Romantic comedy has seen better days in Korean drama. The last couple of years have really been disappointing, with shows going overly dark for the genre and even going as low as to falsely advertise themselves as something with a lighter tone. That is not to say romantic comedy shows in the past have not had their issues, but they were also more realistic, as realistic as this type of work can be, and mostly light in tone, as the genre should be. 'Fated to Love You' brings some of those issues back, but it also brings back the sorely missed lightness.
Lee Gun (Jang Hyuk) is a chaebol son who is under pressure from his family to present an heir and who is planning to propose to his long-time girlfriend, Kang Se-ra (Wang Ji-won). Kim Mi-yeong (Jang Nara) is a woman who has trouble saying no to people, but she is a kind person who genuinely wants to help others. During a trip to Macau, Gun and Mi-yeong are accidentally both drugged and end up sleeping together. Making things even more complicated, Mi-yeong soon realizes she is pregnant.
One great thing that contributes to this show's tone and also likability is how creative it is with the way it tells, but also presents its story. While a lot of series just point and shoot, there is a certain lack of effort in them. 'Fated to Love You' has humor and it is mostly good humor, but more importantly, it is present throughout. There are darker moments too, sure, but most of those fit the story, they are related to the couple and they are not an excuse for drama, rather situations drama is injected through, without being forced.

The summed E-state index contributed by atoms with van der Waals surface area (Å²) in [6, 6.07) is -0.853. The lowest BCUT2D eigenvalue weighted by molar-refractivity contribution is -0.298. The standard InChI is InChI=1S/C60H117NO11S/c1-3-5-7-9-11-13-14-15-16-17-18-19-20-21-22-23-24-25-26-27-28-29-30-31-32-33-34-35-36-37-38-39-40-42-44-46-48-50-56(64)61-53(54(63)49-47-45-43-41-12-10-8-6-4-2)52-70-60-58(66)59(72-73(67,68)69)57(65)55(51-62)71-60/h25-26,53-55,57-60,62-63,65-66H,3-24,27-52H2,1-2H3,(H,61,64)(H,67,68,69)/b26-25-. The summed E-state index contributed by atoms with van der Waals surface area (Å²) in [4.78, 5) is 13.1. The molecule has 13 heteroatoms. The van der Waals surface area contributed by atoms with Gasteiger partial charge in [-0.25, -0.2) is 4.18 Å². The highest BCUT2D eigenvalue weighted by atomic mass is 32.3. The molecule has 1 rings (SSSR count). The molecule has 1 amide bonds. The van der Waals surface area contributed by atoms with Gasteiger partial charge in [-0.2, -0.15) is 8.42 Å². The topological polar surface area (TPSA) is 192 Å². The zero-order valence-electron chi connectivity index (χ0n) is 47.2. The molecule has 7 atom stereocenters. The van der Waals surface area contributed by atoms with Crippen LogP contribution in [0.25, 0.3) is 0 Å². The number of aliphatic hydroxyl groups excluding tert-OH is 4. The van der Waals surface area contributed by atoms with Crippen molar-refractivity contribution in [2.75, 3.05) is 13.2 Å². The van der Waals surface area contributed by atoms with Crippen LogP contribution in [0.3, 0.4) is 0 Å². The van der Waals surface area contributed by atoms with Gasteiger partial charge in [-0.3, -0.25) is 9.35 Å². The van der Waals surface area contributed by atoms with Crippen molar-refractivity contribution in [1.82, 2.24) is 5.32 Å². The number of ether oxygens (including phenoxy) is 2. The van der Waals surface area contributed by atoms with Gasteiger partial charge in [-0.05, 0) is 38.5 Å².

But what makes this drama lovely is that it has a heart. Its characters are not walking stereotypes, they do not just behave like how those stereotypes usually do. They have fears, they make mistakes, they make more mistakes, they give one another affection, acknowledgement and their actions and motivations, although problematic, make sense within the work. This is a series telling the story of two people in love, with a minimum amount distractions from that path, rather than a series just trying to follow a drama checklist.
As mentioned above, this is not a perfect work. Certain subplots and darker parts were unnecessary, some elements rushed and problematic. While the second leads were not the usual annoyances we see in the genre, their own subplot outside the love lines also felt like it was there simply to be there, but was not really explored much. However, the fact that they were not stereotypes and that they had an existence outside of the romance was a pleasant change and in keeping with the down to Earth and human style of the show.
There is also the big elephant in the room of the series, which does cause some tropes to appear that are common, but always problematic in romantic comedies. The latter part of the show and some conflicts before the final stretch do overstay their welcome, while other elements towards the end feel rushed. This is not the most stable series in that sense, but it does somewhat make up for it by the end, which is as satisfying as the rest of it.
What ultimately makes 'Fated to Love You' a worthy addition to the true romantic comedy type of Korean drama is its heart, that it is warm and that it handles its themes with a certain level of involvement and maturity not often found in this type of a series. Despite its problems and despite some bad calls, it follows its path and delivers all the things we love about the genre. It is fluff, but unlike the juvenile fluff we usually get, it is light and happy without being brainless and effortless. That alone makes it a series worth creating and watching.
Written by: Orion from 'Orion's Ramblings'
Vasia, also known as Orion or Ori online, is currently doing opinion pieces and database upkeep. She has a love for good TV and a penchant for rambling in written form. Vasia can be contacted via firstname.lastname@example.org.
"[HanCinema's Drama Review] "Fated to Love You""
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